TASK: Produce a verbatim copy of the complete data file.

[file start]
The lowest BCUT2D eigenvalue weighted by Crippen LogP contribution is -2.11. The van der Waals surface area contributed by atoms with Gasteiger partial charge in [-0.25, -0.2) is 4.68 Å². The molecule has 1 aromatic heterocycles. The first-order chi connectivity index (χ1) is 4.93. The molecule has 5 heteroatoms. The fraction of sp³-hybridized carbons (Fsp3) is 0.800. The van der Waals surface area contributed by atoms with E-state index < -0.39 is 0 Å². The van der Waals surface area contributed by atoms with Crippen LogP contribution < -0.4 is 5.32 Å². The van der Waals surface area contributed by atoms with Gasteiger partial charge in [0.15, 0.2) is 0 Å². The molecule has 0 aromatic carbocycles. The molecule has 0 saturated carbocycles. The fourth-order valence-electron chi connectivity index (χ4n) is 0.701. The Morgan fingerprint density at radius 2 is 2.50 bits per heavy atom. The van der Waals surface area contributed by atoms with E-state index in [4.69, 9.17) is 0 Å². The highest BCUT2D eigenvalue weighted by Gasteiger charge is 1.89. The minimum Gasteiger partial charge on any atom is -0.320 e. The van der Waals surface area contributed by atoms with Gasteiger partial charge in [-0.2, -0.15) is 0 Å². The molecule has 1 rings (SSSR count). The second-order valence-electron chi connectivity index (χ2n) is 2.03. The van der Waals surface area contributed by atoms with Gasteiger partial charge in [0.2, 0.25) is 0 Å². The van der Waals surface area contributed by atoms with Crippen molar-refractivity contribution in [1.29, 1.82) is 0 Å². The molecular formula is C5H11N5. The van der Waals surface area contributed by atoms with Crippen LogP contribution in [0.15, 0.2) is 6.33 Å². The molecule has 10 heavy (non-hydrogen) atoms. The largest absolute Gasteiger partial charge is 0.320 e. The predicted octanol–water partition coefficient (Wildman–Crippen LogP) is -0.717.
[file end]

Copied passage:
The lowest BCUT2D eigenvalue weighted by Crippen LogP contribution is -2.11. The van der Waals surface area contributed by atoms with Gasteiger partial charge in [-0.25, -0.2) is 4.68 Å². The molecule has 1 aromatic heterocycles. The first-order chi connectivity index (χ1) is 4.93. The molecule has 5 heteroatoms. The fraction of sp³-hybridized carbons (Fsp3) is 0.800. The van der Waals surface area contributed by atoms with E-state index < -0.39 is 0 Å². The van der Waals surface area contributed by atoms with Crippen LogP contribution < -0.4 is 5.32 Å². The van der Waals surface area contributed by atoms with Gasteiger partial charge in [0.15, 0.2) is 0 Å². The molecule has 0 aromatic carbocycles. The molecule has 0 saturated carbocycles. The fourth-order valence-electron chi connectivity index (χ4n) is 0.701. The Morgan fingerprint density at radius 2 is 2.50 bits per heavy atom. The van der Waals surface area contributed by atoms with E-state index in [4.69, 9.17) is 0 Å². The highest BCUT2D eigenvalue weighted by Gasteiger charge is 1.89. The minimum Gasteiger partial charge on any atom is -0.320 e. The van der Waals surface area contributed by atoms with Gasteiger partial charge in [-0.2, -0.15) is 0 Å². The molecule has 1 rings (SSSR count). The second-order valence-electron chi connectivity index (χ2n) is 2.03. The van der Waals surface area contributed by atoms with Gasteiger partial charge in [0.2, 0.25) is 0 Å². The van der Waals surface area contributed by atoms with Crippen molar-refractivity contribution in [1.29, 1.82) is 0 Å². The molecular formula is C5H11N5. The van der Waals surface area contributed by atoms with Crippen LogP contribution in [0.15, 0.2) is 6.33 Å². The molecule has 10 heavy (non-hydrogen) atoms. The largest absolute Gasteiger partial charge is 0.320 e. The predicted octanol–water partition coefficient (Wildman–Crippen LogP) is -0.717.